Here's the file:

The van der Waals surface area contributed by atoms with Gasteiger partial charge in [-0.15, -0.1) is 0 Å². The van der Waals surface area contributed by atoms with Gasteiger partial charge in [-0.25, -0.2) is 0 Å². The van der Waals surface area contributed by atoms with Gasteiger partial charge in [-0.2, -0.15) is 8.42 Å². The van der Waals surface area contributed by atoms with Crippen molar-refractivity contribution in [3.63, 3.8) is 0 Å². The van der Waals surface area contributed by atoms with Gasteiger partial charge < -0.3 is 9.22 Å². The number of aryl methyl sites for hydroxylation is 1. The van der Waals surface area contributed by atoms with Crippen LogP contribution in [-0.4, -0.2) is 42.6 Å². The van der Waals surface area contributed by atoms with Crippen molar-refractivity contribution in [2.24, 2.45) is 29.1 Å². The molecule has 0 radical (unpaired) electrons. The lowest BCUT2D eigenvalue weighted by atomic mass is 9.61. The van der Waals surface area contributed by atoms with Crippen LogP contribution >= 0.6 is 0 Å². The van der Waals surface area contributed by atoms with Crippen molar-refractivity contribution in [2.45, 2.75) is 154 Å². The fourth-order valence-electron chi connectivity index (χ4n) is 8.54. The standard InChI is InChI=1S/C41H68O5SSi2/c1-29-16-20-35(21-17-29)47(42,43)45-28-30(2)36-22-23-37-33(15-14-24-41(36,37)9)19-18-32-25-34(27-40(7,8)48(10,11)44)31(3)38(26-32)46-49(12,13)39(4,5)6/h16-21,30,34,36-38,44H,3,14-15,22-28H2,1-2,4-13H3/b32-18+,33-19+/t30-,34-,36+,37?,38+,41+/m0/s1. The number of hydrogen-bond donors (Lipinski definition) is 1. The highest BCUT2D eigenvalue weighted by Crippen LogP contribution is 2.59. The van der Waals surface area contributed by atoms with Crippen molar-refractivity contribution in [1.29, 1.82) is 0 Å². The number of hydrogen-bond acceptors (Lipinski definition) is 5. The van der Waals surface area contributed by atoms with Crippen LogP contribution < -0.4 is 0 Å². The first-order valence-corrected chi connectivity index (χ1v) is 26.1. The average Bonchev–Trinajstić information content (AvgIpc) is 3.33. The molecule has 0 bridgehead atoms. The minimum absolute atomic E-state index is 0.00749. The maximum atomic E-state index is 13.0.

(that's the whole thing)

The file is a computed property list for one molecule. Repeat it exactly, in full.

The van der Waals surface area contributed by atoms with Gasteiger partial charge in [-0.15, -0.1) is 0 Å². The van der Waals surface area contributed by atoms with Gasteiger partial charge in [-0.25, -0.2) is 0 Å². The van der Waals surface area contributed by atoms with Gasteiger partial charge in [-0.2, -0.15) is 8.42 Å². The van der Waals surface area contributed by atoms with Crippen molar-refractivity contribution in [3.63, 3.8) is 0 Å². The van der Waals surface area contributed by atoms with Gasteiger partial charge < -0.3 is 9.22 Å². The number of aryl methyl sites for hydroxylation is 1. The van der Waals surface area contributed by atoms with Crippen LogP contribution in [-0.4, -0.2) is 42.6 Å². The van der Waals surface area contributed by atoms with Crippen molar-refractivity contribution in [2.24, 2.45) is 29.1 Å². The molecule has 0 radical (unpaired) electrons. The lowest BCUT2D eigenvalue weighted by atomic mass is 9.61. The van der Waals surface area contributed by atoms with Crippen LogP contribution >= 0.6 is 0 Å². The van der Waals surface area contributed by atoms with Crippen molar-refractivity contribution in [2.45, 2.75) is 154 Å². The fourth-order valence-electron chi connectivity index (χ4n) is 8.54. The standard InChI is InChI=1S/C41H68O5SSi2/c1-29-16-20-35(21-17-29)47(42,43)45-28-30(2)36-22-23-37-33(15-14-24-41(36,37)9)19-18-32-25-34(27-40(7,8)48(10,11)44)31(3)38(26-32)46-49(12,13)39(4,5)6/h16-21,30,34,36-38,44H,3,14-15,22-28H2,1-2,4-13H3/b32-18+,33-19+/t30-,34-,36+,37?,38+,41+/m0/s1. The number of hydrogen-bond donors (Lipinski definition) is 1. The highest BCUT2D eigenvalue weighted by Crippen LogP contribution is 2.59. The van der Waals surface area contributed by atoms with Crippen molar-refractivity contribution in [1.29, 1.82) is 0 Å². The number of hydrogen-bond acceptors (Lipinski definition) is 5. The van der Waals surface area contributed by atoms with Crippen LogP contribution < -0.4 is 0 Å². The first-order valence-corrected chi connectivity index (χ1v) is 26.1. The average Bonchev–Trinajstić information content (AvgIpc) is 3.33. The molecule has 0 bridgehead atoms. The minimum absolute atomic E-state index is 0.00749. The maximum atomic E-state index is 13.0.